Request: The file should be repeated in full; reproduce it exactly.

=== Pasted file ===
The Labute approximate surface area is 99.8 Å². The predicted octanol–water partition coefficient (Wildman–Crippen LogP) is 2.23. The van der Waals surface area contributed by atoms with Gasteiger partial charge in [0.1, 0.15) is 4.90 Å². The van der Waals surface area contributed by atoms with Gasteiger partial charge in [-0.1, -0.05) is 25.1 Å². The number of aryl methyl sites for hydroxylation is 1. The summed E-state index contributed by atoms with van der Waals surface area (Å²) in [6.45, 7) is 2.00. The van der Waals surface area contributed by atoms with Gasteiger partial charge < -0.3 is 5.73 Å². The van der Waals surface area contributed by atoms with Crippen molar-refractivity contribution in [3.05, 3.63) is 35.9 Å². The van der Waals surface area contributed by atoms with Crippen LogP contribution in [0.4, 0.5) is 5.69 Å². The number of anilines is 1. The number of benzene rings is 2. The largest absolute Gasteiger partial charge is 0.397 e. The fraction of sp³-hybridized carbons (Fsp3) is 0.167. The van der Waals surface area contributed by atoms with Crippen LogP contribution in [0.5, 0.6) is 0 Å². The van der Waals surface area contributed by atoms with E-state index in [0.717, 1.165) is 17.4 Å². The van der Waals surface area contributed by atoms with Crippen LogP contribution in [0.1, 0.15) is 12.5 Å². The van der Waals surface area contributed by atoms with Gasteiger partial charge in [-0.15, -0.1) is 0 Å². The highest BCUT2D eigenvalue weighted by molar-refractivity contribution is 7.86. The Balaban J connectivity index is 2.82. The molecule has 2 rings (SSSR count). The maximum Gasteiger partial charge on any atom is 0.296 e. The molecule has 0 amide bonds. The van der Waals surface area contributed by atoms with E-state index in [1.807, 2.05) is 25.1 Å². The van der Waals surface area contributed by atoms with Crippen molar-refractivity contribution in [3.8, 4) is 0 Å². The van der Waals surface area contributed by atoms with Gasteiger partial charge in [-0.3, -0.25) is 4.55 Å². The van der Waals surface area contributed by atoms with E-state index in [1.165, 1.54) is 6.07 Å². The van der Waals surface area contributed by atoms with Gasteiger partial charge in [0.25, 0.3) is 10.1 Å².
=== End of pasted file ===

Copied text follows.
The Labute approximate surface area is 99.8 Å². The predicted octanol–water partition coefficient (Wildman–Crippen LogP) is 2.23. The van der Waals surface area contributed by atoms with Gasteiger partial charge in [0.1, 0.15) is 4.90 Å². The van der Waals surface area contributed by atoms with Gasteiger partial charge in [-0.1, -0.05) is 25.1 Å². The number of aryl methyl sites for hydroxylation is 1. The summed E-state index contributed by atoms with van der Waals surface area (Å²) in [6.45, 7) is 2.00. The van der Waals surface area contributed by atoms with Gasteiger partial charge < -0.3 is 5.73 Å². The van der Waals surface area contributed by atoms with Crippen molar-refractivity contribution in [3.05, 3.63) is 35.9 Å². The van der Waals surface area contributed by atoms with Crippen LogP contribution in [0.4, 0.5) is 5.69 Å². The number of anilines is 1. The number of benzene rings is 2. The largest absolute Gasteiger partial charge is 0.397 e. The fraction of sp³-hybridized carbons (Fsp3) is 0.167. The van der Waals surface area contributed by atoms with Crippen LogP contribution in [0.5, 0.6) is 0 Å². The van der Waals surface area contributed by atoms with E-state index in [0.717, 1.165) is 17.4 Å². The van der Waals surface area contributed by atoms with Crippen LogP contribution in [0.1, 0.15) is 12.5 Å². The van der Waals surface area contributed by atoms with Gasteiger partial charge in [-0.15, -0.1) is 0 Å². The highest BCUT2D eigenvalue weighted by molar-refractivity contribution is 7.86. The Balaban J connectivity index is 2.82. The molecule has 2 rings (SSSR count). The maximum Gasteiger partial charge on any atom is 0.296 e. The molecule has 0 amide bonds. The van der Waals surface area contributed by atoms with E-state index in [1.807, 2.05) is 25.1 Å². The van der Waals surface area contributed by atoms with Crippen molar-refractivity contribution in [3.8, 4) is 0 Å². The van der Waals surface area contributed by atoms with Gasteiger partial charge in [-0.3, -0.25) is 4.55 Å². The van der Waals surface area contributed by atoms with E-state index in [1.165, 1.54) is 6.07 Å². The van der Waals surface area contributed by atoms with Gasteiger partial charge in [0.25, 0.3) is 10.1 Å².